A business that prepares for ransomware risks by backing up its data regularly and implementing plans for rapid recovery should never have to pay a ransom. In theory, this type of preparation is easy enough to execute, and so you might assume that few companies actually pay ransoms when they are attacked.
In fact, the vast majority of businesses — about 83 percent — end up paying ransoms to restore their operations. That’s a clear indicator that most businesses fail to prepare fully for ransomware threats.
Misconception 6: Data backups alone protect against ransomware
Part of the reason why some businesses end up paying ransoms is that they mistakenly believe that simply backing up their data is sufficient to protect against ransomware risks.
In reality, data backups are just one step toward ransomware readiness. Equally important is having a plan in place for restoring data and recovering or replacing breached systems quickly. Having data backups on hand is not very useful if it takes you weeks or months to put your infrastructure back together because you lack a plan for rapid recovery following a breach.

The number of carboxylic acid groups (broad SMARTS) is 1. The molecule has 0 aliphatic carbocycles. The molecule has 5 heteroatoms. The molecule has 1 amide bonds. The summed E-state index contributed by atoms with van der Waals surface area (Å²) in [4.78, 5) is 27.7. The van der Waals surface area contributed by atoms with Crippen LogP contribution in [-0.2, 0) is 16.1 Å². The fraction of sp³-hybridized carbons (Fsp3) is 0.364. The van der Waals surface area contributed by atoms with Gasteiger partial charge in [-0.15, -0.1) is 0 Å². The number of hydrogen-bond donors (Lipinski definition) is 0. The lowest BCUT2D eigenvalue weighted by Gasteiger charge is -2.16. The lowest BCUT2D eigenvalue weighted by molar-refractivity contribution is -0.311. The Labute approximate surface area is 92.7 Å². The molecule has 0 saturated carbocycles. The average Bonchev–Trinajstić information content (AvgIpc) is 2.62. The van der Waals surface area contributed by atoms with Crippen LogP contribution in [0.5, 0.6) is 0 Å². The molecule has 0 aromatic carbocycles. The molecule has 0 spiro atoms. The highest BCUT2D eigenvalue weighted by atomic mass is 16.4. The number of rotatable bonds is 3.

It’s important, too, to be sure to back up all of your data. Some businesses make the mistake of only backing up business data (like sales records and customer directories) without also backing up the technical data (like configuration files and file systems or images) that is necessary for quick recovery of failed systems.
Misconception 7: Ransomware can only strike once
Unlike lightning, ransomware can — and, for many businesses, does — strike multiple times. Just because you’ve been breached once doesn’t mean attackers won’t come back for more.
In fact, the opposite may be true. If attackers know your systems were successfully exploited once, they have good reason to assume that you lack a strong security posture and can be breached again. Even if you have closed the door through which they got in the first time, they can launch new types of attacks that exploit vulnerabilities you haven’t addressed.
Ransomware is never someone else’s problem. No matter which type of technologies you use, how large your business is, what your business does or whether you’ve already been hacked, ransomware is a clear and present danger to you. Protecting against it means building a comprehensive plan that identifies and mitigates your vulnerabilities, while also implementing a data backup and recovery strategy to minimize the risk of having to pay a ransom in the event that a successful breach occurs.